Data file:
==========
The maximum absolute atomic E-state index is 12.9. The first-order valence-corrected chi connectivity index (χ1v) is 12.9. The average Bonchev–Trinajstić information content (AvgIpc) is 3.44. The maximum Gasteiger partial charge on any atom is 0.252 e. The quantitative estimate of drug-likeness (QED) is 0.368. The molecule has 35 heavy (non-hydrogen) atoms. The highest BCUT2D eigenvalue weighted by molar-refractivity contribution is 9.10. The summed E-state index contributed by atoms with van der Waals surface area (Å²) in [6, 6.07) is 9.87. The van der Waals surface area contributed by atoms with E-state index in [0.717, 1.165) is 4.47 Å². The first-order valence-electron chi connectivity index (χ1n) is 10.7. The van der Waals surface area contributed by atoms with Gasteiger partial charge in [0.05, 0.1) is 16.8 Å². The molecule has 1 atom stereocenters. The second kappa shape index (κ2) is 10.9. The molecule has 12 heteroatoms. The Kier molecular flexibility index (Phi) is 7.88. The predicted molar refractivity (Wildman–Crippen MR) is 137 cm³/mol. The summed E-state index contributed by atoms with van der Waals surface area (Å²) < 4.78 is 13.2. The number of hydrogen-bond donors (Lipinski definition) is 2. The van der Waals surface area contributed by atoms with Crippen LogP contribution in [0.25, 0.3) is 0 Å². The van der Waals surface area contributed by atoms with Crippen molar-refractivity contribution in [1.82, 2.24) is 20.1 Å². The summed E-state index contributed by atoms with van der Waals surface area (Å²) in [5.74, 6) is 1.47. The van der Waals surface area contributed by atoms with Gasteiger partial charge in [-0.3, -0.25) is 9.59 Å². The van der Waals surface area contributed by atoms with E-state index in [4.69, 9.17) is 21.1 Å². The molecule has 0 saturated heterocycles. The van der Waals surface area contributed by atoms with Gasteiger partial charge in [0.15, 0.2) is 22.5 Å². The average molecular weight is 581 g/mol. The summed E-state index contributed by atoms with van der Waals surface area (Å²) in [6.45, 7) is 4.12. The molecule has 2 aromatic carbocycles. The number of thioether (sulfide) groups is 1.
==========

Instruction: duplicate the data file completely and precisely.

The maximum absolute atomic E-state index is 12.9. The first-order valence-corrected chi connectivity index (χ1v) is 12.9. The average Bonchev–Trinajstić information content (AvgIpc) is 3.44. The maximum Gasteiger partial charge on any atom is 0.252 e. The quantitative estimate of drug-likeness (QED) is 0.368. The molecule has 35 heavy (non-hydrogen) atoms. The highest BCUT2D eigenvalue weighted by molar-refractivity contribution is 9.10. The summed E-state index contributed by atoms with van der Waals surface area (Å²) in [6, 6.07) is 9.87. The van der Waals surface area contributed by atoms with E-state index in [0.717, 1.165) is 4.47 Å². The first-order valence-electron chi connectivity index (χ1n) is 10.7. The van der Waals surface area contributed by atoms with Gasteiger partial charge in [0.05, 0.1) is 16.8 Å². The molecule has 1 atom stereocenters. The second kappa shape index (κ2) is 10.9. The molecule has 12 heteroatoms. The Kier molecular flexibility index (Phi) is 7.88. The predicted molar refractivity (Wildman–Crippen MR) is 137 cm³/mol. The summed E-state index contributed by atoms with van der Waals surface area (Å²) < 4.78 is 13.2. The number of hydrogen-bond donors (Lipinski definition) is 2. The van der Waals surface area contributed by atoms with Crippen LogP contribution in [0.25, 0.3) is 0 Å². The van der Waals surface area contributed by atoms with Crippen molar-refractivity contribution in [1.82, 2.24) is 20.1 Å². The summed E-state index contributed by atoms with van der Waals surface area (Å²) in [5.74, 6) is 1.47. The van der Waals surface area contributed by atoms with Gasteiger partial charge in [-0.3, -0.25) is 9.59 Å². The van der Waals surface area contributed by atoms with E-state index in [4.69, 9.17) is 21.1 Å². The molecule has 0 saturated heterocycles. The van der Waals surface area contributed by atoms with Gasteiger partial charge in [0.15, 0.2) is 22.5 Å². The average molecular weight is 581 g/mol. The summed E-state index contributed by atoms with van der Waals surface area (Å²) in [6.45, 7) is 4.12. The molecule has 2 aromatic carbocycles. The number of thioether (sulfide) groups is 1.